The most recent nationwide data on unplanned pregnancy comes from 2011, and it shows a steep decline for the first time in the past three decades. Between 2008 and 2011, the rate of unplanned pregnancy in the US dropped 18%. Not surprisingly, the rate of abortion during that time also dropped 13%.

    Over the past decade, we've seen a rise in the use of long-acting reversible contraceptive (LARC) methods that are less prone to user error, like the IUD and the implant.

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    In 2002, just over 2% of birth control users had a LARC method, but that jumped to 8.5% in 2009 and then to 11.6% in 2012.

    And it makes sense that having more people on highly effective birth control methods could mean fewer unplanned pregnancies and abortions. A study in Iowa found that between 2005 and 2012, the number of family planning patients using a LARC method increased from less than 1% to 15%; meanwhile, the number of abortions in the area decreased from 8.7 to 6.7 per 1,000 women aged 15-44. According to the study, abortions declined in Iowa "despite increased access to abortion services."

    More people use highly effective birth control when they're actually able to access and afford it.

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    Here's where the Affordable Care Act comes in, which went into effect in August 2012 and included no-cost, no-copay birth control for all FDA-approved contraceptive methods as long as you have health insurance (with some limitations explained here).

    Suddenly, not only could you get your monthly birth control pills without a copay, you could also get one of those highly effective (but previously costly) methods like the IUD or implant, which could last you three to ten years.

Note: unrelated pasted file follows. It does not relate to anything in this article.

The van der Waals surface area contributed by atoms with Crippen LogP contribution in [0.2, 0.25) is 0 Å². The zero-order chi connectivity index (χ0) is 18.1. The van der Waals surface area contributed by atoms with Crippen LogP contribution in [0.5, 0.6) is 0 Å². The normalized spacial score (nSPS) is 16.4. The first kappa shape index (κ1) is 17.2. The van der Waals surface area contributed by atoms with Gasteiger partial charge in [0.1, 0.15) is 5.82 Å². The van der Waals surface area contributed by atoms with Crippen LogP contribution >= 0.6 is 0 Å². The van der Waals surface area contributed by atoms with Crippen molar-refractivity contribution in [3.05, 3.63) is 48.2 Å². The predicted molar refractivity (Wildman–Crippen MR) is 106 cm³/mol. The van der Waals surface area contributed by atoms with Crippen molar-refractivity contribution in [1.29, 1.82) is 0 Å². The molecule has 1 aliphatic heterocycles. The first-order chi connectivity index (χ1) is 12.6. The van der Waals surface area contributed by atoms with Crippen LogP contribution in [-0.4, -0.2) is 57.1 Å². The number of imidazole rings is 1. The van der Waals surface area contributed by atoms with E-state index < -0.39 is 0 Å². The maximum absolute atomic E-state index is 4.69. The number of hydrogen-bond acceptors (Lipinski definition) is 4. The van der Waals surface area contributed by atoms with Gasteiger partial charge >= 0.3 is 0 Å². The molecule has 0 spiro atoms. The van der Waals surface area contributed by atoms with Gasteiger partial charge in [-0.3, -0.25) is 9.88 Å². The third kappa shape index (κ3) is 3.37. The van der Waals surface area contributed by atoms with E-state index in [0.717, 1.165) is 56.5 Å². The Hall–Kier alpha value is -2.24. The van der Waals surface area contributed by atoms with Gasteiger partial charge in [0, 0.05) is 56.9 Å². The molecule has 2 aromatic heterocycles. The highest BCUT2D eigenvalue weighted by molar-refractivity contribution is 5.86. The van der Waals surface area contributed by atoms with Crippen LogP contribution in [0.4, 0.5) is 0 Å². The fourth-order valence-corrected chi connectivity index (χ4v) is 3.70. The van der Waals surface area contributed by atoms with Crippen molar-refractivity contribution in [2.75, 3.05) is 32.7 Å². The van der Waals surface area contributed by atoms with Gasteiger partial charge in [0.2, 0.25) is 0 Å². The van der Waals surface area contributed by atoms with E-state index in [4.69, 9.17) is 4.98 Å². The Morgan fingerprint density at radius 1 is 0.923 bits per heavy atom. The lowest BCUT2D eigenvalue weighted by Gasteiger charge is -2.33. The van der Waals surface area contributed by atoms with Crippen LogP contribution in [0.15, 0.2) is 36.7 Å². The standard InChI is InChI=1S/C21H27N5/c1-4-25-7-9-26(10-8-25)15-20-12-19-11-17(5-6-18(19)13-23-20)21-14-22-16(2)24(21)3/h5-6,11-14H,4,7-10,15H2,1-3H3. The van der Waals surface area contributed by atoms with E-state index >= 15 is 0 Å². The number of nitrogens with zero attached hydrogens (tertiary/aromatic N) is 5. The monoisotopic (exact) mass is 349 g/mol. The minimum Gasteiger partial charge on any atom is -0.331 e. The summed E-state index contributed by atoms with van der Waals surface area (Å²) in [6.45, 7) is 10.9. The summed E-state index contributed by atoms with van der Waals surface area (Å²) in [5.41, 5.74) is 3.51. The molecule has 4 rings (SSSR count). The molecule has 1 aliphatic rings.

Research shows that when cost isn't an issue, people who are introduced to LARC methods are more likely to choose them. Between 2012 and 2014, the proportion of women who had to pay an out-of-pocket cost for an IUD went from 58% to just 13%. Essentially, the Affordable Care Act is eliminating that financial barrier.

    So that's where we are today: Access and affordability to a wide range of highly effective birth control methods have increased; meanwhile, the rates of unplanned pregnancy and abortion have decreased. Now what?

    It's unclear what might happen to the Affordable Care Act's birth control coverage mandate. We don't know if all insured Americans will go back to paying a copay for birth control, which would likely make the highly effective LARC methods more expensive than other methods like the pill or ring. Already, birth control users are tweeting about getting the IUD and making appointments to get them put in now, just in case.

    "If there are fewer women with health insurance, or health insurance that doesn't cover contraceptives, then women are not going to have the same capacity to prevent unplanned pregnancy," says Jones.